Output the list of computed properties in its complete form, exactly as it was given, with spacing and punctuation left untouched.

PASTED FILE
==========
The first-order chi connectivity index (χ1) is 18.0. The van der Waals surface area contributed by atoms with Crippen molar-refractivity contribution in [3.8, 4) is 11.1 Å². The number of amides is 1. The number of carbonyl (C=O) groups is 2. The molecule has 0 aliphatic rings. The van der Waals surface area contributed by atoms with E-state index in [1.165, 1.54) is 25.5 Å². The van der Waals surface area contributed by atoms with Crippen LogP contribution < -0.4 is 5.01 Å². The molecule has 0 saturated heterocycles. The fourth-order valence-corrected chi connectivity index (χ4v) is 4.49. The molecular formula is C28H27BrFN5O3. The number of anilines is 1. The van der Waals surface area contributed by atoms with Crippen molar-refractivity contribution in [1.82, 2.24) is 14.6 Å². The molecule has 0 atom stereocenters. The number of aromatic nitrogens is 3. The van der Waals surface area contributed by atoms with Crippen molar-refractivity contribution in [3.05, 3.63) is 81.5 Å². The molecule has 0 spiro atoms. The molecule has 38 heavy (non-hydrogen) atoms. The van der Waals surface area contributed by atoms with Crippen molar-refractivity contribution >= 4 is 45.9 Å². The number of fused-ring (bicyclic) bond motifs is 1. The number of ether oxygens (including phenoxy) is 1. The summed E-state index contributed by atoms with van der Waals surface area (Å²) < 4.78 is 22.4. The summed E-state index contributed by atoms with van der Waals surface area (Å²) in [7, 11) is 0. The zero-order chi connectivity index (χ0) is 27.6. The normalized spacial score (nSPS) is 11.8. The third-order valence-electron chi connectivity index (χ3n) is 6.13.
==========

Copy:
The first-order chi connectivity index (χ1) is 18.0. The van der Waals surface area contributed by atoms with Crippen molar-refractivity contribution in [3.8, 4) is 11.1 Å². The number of amides is 1. The number of carbonyl (C=O) groups is 2. The molecule has 0 aliphatic rings. The van der Waals surface area contributed by atoms with E-state index in [1.165, 1.54) is 25.5 Å². The van der Waals surface area contributed by atoms with Crippen LogP contribution < -0.4 is 5.01 Å². The molecule has 0 saturated heterocycles. The fourth-order valence-corrected chi connectivity index (χ4v) is 4.49. The molecular formula is C28H27BrFN5O3. The number of anilines is 1. The van der Waals surface area contributed by atoms with Crippen molar-refractivity contribution in [1.82, 2.24) is 14.6 Å². The molecule has 0 atom stereocenters. The number of aromatic nitrogens is 3. The van der Waals surface area contributed by atoms with Crippen molar-refractivity contribution in [3.05, 3.63) is 81.5 Å². The molecule has 0 spiro atoms. The molecule has 38 heavy (non-hydrogen) atoms. The van der Waals surface area contributed by atoms with Crippen molar-refractivity contribution >= 4 is 45.9 Å². The number of fused-ring (bicyclic) bond motifs is 1. The number of ether oxygens (including phenoxy) is 1. The summed E-state index contributed by atoms with van der Waals surface area (Å²) < 4.78 is 22.4. The summed E-state index contributed by atoms with van der Waals surface area (Å²) in [7, 11) is 0. The zero-order chi connectivity index (χ0) is 27.6. The normalized spacial score (nSPS) is 11.8. The third-order valence-electron chi connectivity index (χ3n) is 6.13.